Nadal survives late Medvedev scare to win US Open

Nadal survives late Medvedev scare to win US Open

Rafael Nadal is at peace with himself.

Delivering one of his most dramatic major final performances, Rafael Nadal captured his 19th career Grand Slam title Sunday (Monday in Manila) by winning his fourth US Open, outlasting Russia's Daniil Medvedev 7-5, 6-3, 5-7, 4-6 and 6-4.

It was not just Medvedev's stamina, athleticism and fighting spirit that were striking on Sunday night, but his ability to problem-solve and change his game.

Nadal, who won his only prior meeting with Medvedev in last month's Montreal final, stretched his win streak over Russians to 20 matches since losing to Nikolay Davydenko in the 2011 Doha semi-finals. He was empty. He had given it his all, and then some more.

Tennis pundit David Law ensured Medvedev got the praise he deserved after the match, while claiming there are only a select few players on the planet who could have dug out victory like Nadal did.

"When I was looking on the screen and they were showing No. 1, No. 2..." I think they appreciated it.


The Russian fifth seed dropped the first two sets in his first Grand Slam final but charged back to force a decider, nearly erasing a double-break deficit in the fifth set before going down 7-5, 6-3, 5-7, 4-6, 6-4. "Because even if you are in a negative dynamic, you know from your experience and you really believe that you can have your chance in the fifth". "In that way, I am very, very calm, very pleased with myself".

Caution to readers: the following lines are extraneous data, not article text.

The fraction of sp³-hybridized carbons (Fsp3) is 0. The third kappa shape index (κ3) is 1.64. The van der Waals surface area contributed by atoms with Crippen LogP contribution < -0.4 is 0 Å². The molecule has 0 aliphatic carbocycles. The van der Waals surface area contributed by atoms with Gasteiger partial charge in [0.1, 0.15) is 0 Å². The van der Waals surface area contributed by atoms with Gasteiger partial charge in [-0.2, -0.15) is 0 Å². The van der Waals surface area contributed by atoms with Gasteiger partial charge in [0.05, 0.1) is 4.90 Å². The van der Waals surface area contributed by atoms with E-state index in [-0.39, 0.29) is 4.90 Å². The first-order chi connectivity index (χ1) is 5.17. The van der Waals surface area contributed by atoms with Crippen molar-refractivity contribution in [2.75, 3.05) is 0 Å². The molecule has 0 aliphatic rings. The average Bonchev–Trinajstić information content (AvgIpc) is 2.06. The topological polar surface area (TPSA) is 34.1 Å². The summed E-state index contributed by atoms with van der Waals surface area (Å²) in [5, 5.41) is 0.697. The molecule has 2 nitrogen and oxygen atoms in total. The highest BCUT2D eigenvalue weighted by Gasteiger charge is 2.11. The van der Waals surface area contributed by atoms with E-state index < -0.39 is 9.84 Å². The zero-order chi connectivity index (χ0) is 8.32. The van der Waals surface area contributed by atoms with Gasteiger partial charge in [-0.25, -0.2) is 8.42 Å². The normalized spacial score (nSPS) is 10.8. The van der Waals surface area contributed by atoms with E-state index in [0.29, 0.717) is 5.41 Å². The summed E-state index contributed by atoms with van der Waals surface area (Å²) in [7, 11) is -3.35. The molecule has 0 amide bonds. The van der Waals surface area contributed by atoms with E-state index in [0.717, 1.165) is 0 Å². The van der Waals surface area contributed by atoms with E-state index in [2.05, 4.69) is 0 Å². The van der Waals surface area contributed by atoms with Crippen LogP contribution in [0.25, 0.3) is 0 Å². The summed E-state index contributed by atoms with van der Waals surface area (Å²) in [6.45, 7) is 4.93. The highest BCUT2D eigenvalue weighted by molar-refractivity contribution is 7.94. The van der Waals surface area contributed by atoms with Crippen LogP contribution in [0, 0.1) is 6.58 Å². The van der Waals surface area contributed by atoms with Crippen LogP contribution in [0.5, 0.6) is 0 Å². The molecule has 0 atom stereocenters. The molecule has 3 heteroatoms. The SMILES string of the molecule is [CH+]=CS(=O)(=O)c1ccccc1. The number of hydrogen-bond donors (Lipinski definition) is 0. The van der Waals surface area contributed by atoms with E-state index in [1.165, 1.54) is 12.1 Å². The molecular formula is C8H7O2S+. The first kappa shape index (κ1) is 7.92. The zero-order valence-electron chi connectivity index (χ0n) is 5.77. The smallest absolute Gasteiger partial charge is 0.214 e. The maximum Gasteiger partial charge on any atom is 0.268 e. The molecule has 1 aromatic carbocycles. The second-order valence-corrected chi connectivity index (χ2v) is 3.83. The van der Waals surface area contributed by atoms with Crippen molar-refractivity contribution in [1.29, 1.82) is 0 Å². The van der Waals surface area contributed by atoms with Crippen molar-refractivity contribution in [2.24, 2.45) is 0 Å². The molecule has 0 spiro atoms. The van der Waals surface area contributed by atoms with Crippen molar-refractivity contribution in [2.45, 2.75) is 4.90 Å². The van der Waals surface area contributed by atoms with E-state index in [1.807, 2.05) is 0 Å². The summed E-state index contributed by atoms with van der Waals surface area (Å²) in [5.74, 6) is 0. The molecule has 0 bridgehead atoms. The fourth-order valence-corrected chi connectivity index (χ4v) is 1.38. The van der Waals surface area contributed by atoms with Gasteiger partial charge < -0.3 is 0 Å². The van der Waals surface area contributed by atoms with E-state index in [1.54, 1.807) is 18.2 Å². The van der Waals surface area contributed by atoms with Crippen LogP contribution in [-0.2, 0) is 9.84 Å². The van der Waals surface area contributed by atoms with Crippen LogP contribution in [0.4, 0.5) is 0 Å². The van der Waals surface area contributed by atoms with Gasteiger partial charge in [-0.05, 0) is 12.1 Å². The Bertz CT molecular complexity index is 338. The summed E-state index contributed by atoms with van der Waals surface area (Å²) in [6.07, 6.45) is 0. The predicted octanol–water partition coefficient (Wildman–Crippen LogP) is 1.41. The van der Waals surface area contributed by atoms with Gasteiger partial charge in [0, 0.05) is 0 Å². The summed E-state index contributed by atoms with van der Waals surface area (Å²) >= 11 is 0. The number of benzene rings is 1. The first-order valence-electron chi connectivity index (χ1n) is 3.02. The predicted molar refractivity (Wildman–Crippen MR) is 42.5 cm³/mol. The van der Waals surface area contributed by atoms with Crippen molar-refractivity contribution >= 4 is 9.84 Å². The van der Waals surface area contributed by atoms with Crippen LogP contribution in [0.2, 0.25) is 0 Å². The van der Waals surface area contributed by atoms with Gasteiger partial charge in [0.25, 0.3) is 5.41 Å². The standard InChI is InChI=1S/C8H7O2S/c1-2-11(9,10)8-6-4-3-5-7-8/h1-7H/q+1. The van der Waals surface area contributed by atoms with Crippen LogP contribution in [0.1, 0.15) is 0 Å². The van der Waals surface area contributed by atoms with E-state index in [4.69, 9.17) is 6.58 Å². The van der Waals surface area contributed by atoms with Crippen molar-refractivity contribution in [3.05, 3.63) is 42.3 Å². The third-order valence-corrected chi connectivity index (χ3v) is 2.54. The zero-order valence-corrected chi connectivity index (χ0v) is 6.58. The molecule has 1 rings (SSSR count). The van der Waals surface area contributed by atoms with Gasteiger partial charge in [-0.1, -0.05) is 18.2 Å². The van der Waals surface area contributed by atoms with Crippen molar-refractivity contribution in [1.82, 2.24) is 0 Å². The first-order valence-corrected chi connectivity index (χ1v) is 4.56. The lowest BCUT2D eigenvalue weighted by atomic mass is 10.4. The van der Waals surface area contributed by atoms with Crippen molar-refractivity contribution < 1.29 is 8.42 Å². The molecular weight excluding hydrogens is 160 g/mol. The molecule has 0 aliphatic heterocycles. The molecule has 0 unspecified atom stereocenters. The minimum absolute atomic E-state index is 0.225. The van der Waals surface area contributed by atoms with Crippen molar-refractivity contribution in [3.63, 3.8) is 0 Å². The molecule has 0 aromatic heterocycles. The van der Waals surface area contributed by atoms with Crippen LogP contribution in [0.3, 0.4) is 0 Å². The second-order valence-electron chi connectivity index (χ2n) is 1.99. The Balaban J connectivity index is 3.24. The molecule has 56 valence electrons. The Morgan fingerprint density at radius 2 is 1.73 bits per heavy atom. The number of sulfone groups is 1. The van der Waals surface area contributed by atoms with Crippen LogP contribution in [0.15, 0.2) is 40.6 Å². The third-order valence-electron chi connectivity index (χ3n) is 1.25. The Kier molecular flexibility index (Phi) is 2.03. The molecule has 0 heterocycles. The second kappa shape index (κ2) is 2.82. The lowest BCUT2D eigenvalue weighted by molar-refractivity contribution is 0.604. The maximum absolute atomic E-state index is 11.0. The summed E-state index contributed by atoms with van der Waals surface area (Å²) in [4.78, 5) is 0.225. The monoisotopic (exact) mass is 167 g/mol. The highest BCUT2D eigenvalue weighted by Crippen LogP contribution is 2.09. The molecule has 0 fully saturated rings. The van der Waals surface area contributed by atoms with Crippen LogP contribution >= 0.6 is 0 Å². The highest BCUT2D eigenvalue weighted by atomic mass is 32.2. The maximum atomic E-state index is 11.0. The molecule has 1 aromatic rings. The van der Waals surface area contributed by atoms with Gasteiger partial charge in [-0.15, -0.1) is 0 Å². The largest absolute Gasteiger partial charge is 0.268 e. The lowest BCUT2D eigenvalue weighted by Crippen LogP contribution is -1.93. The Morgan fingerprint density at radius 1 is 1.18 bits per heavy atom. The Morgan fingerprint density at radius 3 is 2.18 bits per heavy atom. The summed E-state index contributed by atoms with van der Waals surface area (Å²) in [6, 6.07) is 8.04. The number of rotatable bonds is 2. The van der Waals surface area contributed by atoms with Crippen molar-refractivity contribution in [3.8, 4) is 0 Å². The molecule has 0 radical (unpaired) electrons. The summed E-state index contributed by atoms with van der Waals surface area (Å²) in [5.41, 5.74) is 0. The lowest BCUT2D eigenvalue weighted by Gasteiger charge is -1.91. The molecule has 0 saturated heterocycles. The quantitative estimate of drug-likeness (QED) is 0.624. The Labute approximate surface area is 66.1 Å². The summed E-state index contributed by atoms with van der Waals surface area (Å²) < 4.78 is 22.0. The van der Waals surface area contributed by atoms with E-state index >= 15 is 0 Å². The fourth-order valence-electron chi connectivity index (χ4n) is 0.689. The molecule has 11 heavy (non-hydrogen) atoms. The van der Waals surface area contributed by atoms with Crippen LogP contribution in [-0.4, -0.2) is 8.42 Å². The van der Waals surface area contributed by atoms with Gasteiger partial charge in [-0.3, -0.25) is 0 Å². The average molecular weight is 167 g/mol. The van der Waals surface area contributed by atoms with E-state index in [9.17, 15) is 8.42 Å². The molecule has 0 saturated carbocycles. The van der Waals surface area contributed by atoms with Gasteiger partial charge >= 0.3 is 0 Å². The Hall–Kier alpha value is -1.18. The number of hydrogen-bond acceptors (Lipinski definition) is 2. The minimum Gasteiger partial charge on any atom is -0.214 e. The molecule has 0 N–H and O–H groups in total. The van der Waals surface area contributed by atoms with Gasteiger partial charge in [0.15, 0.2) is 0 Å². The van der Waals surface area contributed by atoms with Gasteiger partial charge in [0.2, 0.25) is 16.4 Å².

Nadal squandered two break and match points in the ninth game as the drama intensified.

His victory saw him join an elite club with Jimmy Connors, John McEnroe, Pete Sampras and Federer as winners of four or more U.S. Open men's singles titles in the open era.

He said that while he was honoured to be part of the battle to be crowned the greatest of all time, and thrilled if it attracted more fans to the game, he would still sleep well if he comes up short. "All the things that I have achieved in my career are much more than what I ever thought and what I ever dream". Spain's David Ferrer, who retired in May, said that there are no words to describe what Rafael Nadal means to the sport or the values that he conveys in every way.

Moments later, Nadal lay spread-eagled at the Arthur Ashe stadium with the knowledge that he'd just won his fourth US Open title in a decade in which his oldest and greatest rival, fast-court specialist Roger Federer, had won none. "I don't compete for it". When he was asked about the Big Three and the "healthy rivalry" between them, Nadal frowned and replied: "I would love to be the one who have more", he said. But personally, is not really a fight. I'm ready for these moments to just be there and try to win the match.

"With my age and with my goals, I can not lose energy or time following the number one". But it's not my main goal.

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